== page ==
In the Eye of the Beholder
When I fish, I often find myself responding most deeply not to the hookups, but rather to the beauty in which I find myself immersed. This beauty takes several forms that anglers, especially, can appreciate. One form of beauty, the form most familiar to us, is the charm of the physical setting. We’ve all heard the saying that trout are found in beautiful places, and it’s true. Trout need cool, clean water, which in turn means stable slopes with trees and leafy plants that shade the stream or a gentle meadow with long, uncut grasses that overhang the bank and provide cover and a source of food. The landscapes trout are native to are almost always pretty, and the less untouched and disturbed, the more attractive they become. If wildness is one of the qualities we seek in our quarry, then it is also a quality that we desire in our quarry’s habitat.
This wildness brings a second form of beauty, which is harder to see, because it involves relationships and natural processes that reveal themselves only through the flora and fauna around and in the waters we fish. Every living element of this landscape, each species of plant, insect, fish, amphibian, bird, and so on, has a role that has taken millennia to define and that will continue to evolve until the sun goes dark or catastrophe occurs. It is a slowly but always shifting balance between parts, and, visible to our eyes, can be appreciated as such.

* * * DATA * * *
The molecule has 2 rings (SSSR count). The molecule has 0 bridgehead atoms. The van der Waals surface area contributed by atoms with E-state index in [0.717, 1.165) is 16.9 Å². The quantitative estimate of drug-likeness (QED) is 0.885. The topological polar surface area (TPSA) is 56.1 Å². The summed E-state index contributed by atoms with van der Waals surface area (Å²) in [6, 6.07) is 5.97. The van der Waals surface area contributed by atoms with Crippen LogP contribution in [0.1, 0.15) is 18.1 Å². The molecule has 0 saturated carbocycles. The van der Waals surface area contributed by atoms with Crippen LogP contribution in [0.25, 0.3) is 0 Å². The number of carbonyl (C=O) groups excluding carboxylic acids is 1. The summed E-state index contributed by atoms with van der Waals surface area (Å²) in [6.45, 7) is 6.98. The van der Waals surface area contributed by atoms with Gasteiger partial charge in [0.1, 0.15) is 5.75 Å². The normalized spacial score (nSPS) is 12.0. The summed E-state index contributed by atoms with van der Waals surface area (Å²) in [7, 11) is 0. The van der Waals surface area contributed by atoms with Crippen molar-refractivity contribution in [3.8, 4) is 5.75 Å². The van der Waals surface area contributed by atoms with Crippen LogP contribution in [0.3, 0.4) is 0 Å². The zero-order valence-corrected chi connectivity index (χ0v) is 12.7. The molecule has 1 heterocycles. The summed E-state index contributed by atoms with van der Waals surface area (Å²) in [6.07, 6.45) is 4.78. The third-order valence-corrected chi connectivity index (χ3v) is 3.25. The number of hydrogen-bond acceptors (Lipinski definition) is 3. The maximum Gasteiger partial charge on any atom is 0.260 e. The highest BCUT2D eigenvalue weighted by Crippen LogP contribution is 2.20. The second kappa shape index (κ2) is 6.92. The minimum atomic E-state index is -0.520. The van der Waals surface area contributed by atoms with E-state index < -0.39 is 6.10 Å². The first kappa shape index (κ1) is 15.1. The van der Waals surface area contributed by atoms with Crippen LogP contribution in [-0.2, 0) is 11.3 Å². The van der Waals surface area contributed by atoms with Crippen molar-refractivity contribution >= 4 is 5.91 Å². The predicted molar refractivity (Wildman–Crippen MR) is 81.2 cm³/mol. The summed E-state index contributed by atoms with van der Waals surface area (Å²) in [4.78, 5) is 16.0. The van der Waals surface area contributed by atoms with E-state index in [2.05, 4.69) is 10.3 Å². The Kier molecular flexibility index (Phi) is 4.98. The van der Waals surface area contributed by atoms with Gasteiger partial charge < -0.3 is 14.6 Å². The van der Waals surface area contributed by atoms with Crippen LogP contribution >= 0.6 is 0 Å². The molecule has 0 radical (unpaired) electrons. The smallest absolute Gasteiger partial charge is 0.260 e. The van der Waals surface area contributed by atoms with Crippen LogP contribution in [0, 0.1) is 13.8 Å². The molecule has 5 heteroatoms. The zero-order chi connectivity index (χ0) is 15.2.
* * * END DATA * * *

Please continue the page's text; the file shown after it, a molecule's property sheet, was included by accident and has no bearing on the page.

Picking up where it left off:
We, as anglers, can also appreciate this dancelike beauty in another manner, which is as an embodiment of the ceaseless urge of all living things. The rock we’re on, our world, spinning through vacuum, has managed somehow to be placed and composed in such a way as to allow life to form. That a mayfly lifts from the water, that a trout seeks that mayfly, are wondrous phenomena that by all odds shouldn’t exist, but do. How utterly extraordinary, to be here, and to have caught that trout and hold it glistening in one’s hand.
How lucky we are.
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